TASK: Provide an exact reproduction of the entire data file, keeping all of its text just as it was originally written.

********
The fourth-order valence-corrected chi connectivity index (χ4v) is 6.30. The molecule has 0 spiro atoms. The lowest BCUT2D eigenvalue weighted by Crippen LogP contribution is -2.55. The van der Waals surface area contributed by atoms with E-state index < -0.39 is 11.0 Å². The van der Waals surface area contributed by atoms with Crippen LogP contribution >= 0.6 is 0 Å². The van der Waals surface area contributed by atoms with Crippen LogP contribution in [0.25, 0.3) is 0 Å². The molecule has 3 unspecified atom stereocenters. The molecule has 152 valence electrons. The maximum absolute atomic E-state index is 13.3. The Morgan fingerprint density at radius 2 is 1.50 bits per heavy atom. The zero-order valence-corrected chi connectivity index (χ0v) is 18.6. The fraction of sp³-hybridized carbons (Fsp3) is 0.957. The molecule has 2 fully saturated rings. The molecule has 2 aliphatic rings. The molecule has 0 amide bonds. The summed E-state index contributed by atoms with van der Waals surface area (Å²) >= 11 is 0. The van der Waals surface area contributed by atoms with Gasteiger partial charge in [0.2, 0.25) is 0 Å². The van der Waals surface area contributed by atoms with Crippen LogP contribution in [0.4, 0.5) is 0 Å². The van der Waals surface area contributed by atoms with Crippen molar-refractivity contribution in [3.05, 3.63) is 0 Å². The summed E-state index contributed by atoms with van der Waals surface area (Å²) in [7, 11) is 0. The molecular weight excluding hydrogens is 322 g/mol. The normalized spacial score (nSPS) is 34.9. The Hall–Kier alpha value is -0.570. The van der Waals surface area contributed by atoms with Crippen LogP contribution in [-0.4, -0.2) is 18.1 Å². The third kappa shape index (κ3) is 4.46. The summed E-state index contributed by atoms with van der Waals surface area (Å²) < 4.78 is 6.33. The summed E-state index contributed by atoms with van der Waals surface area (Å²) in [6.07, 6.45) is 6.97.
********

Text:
The fourth-order valence-corrected chi connectivity index (χ4v) is 6.30. The molecule has 0 spiro atoms. The lowest BCUT2D eigenvalue weighted by Crippen LogP contribution is -2.55. The van der Waals surface area contributed by atoms with E-state index < -0.39 is 11.0 Å². The van der Waals surface area contributed by atoms with Crippen LogP contribution >= 0.6 is 0 Å². The van der Waals surface area contributed by atoms with Crippen LogP contribution in [0.25, 0.3) is 0 Å². The molecule has 3 unspecified atom stereocenters. The molecule has 152 valence electrons. The maximum absolute atomic E-state index is 13.3. The Morgan fingerprint density at radius 2 is 1.50 bits per heavy atom. The zero-order valence-corrected chi connectivity index (χ0v) is 18.6. The fraction of sp³-hybridized carbons (Fsp3) is 0.957. The molecule has 2 fully saturated rings. The molecule has 2 aliphatic rings. The molecule has 0 amide bonds. The summed E-state index contributed by atoms with van der Waals surface area (Å²) >= 11 is 0. The van der Waals surface area contributed by atoms with Gasteiger partial charge in [0.2, 0.25) is 0 Å². The van der Waals surface area contributed by atoms with Crippen LogP contribution in [0.4, 0.5) is 0 Å². The van der Waals surface area contributed by atoms with Crippen molar-refractivity contribution in [3.05, 3.63) is 0 Å². The summed E-state index contributed by atoms with van der Waals surface area (Å²) in [7, 11) is 0. The molecular weight excluding hydrogens is 322 g/mol. The normalized spacial score (nSPS) is 34.9. The Hall–Kier alpha value is -0.570. The van der Waals surface area contributed by atoms with Crippen LogP contribution in [-0.4, -0.2) is 18.1 Å². The third kappa shape index (κ3) is 4.46. The summed E-state index contributed by atoms with van der Waals surface area (Å²) < 4.78 is 6.33. The summed E-state index contributed by atoms with van der Waals surface area (Å²) in [6.07, 6.45) is 6.97.